Pinterest is a social media platform which allows users to “pin” things they like or want to “boards” for later reference. It indexes all the different items, ideas, and interests we come across online. Pinterest gives Nordstrom insight of which items are popular among shoppers. Nordstrom has brought these “pinned” items to their physical stores. Stores display commonly tagged or “pinned” items from Pinterest. The luxury retailer also adopted that feature on their website. Shoppers can now see a “Top Pinned” landing page on the site. Nordstrom doesn’t limit themselves to a single channel. The retailer has effectively leveraged their social media user base to enhance the shoppers’ experience by including the favorite and trendy items on Instagram and Pinterest in their stores.  Not only do customers see more products, but they are buying more at one time and are coming back for more of the items they love.

Nordstrom had experienced success by understanding that customers value an enhanced experience. Nordstrom has provided its customers with a retail experience that spans online, offline, and social media outlets. Shopping has become a synchronized and seamless experience – Customers can easily find the products they love and find them from anywhere. Tune in next week as we take a closer look at Neiman Marcus and how they are using omnichannel marketing to benefit their shoppers.


The next Round of The Road to Omni Channel Tournament ended with two “old-school” retail brands, Nordstrom and JCPenney. One brand, arguably the best customer service in the industry, and the other, a story of perseverance and come back. At the end of a tough game, Nordstrom’s unwavering strategy was upset, 71-68, by scrappy JCPenney’s frenetic pace of play and a half court heave.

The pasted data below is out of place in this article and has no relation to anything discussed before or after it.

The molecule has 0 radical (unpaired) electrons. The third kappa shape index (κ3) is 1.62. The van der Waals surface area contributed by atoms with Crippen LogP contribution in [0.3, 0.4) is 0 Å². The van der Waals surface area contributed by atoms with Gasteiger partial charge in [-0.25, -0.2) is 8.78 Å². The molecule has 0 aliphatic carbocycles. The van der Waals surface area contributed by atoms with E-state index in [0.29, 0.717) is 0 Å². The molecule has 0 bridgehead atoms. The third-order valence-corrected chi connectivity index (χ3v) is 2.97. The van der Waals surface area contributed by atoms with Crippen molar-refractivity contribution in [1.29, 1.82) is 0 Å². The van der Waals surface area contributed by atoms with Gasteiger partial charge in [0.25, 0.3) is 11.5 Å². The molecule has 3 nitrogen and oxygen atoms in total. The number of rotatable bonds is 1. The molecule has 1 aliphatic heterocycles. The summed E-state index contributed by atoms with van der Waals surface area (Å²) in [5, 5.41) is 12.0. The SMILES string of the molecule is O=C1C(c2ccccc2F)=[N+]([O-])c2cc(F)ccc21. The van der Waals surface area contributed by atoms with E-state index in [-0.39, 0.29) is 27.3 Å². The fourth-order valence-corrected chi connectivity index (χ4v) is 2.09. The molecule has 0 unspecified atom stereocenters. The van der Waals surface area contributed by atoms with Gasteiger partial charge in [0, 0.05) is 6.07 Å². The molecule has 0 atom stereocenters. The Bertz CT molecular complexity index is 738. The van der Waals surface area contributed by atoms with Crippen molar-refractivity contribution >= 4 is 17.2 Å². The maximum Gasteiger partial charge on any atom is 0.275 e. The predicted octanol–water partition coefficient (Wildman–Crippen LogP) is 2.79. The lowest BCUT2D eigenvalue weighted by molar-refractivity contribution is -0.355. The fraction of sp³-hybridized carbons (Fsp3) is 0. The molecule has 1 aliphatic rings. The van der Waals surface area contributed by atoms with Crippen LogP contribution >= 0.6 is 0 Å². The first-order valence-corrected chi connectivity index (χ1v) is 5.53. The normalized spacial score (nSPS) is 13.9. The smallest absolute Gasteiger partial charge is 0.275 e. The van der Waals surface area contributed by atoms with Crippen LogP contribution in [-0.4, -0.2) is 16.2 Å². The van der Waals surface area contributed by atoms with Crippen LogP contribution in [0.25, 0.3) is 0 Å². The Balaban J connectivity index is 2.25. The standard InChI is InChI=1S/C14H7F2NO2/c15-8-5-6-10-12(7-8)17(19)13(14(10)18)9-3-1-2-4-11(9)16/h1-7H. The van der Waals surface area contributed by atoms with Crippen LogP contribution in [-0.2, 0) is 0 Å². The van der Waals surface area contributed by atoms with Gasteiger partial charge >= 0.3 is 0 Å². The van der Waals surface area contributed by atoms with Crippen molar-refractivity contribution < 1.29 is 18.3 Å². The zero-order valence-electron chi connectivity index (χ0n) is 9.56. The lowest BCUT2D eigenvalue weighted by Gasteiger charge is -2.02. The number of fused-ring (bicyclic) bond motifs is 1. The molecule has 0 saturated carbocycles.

The Play-By-Play

There aren’t too many business sectors experiencing the kind of pressure big box department stores face today. Foot traffic continues to decrease and in-store sales are stagnant. Meanwhile, online sales are increasing more than 30% over the next couple of years so companies like JCPenney and Nordstrom have no choice but to make omni channel a top priority. Each has done it differently, but both have made amazing strides, recruited deep teams and get solid play from every channel.

Nordstrom’s game was about everyone buying into a philosophical approach from the tip. Their relentless focus on customer service resulted in an unbreakable zone defense which covered the competition like a blanket. JCPenney never had an uncontested shot whether it was in the store, on desktop, mobile web, their app, social channels or from the customer service line.

Just when you thought there couldn’t be a deeper bench, JCPenney showed up with matchups for each channel, but also included a strong SMS player. That said, the difference in style was palatable. JCPenney played a full-court defense that poked at you like a jackhammer to concrete. There was a dizzying number of deals, discounts, clubs, groups, communities, opt-ins, points and promotions on every square inch of the court.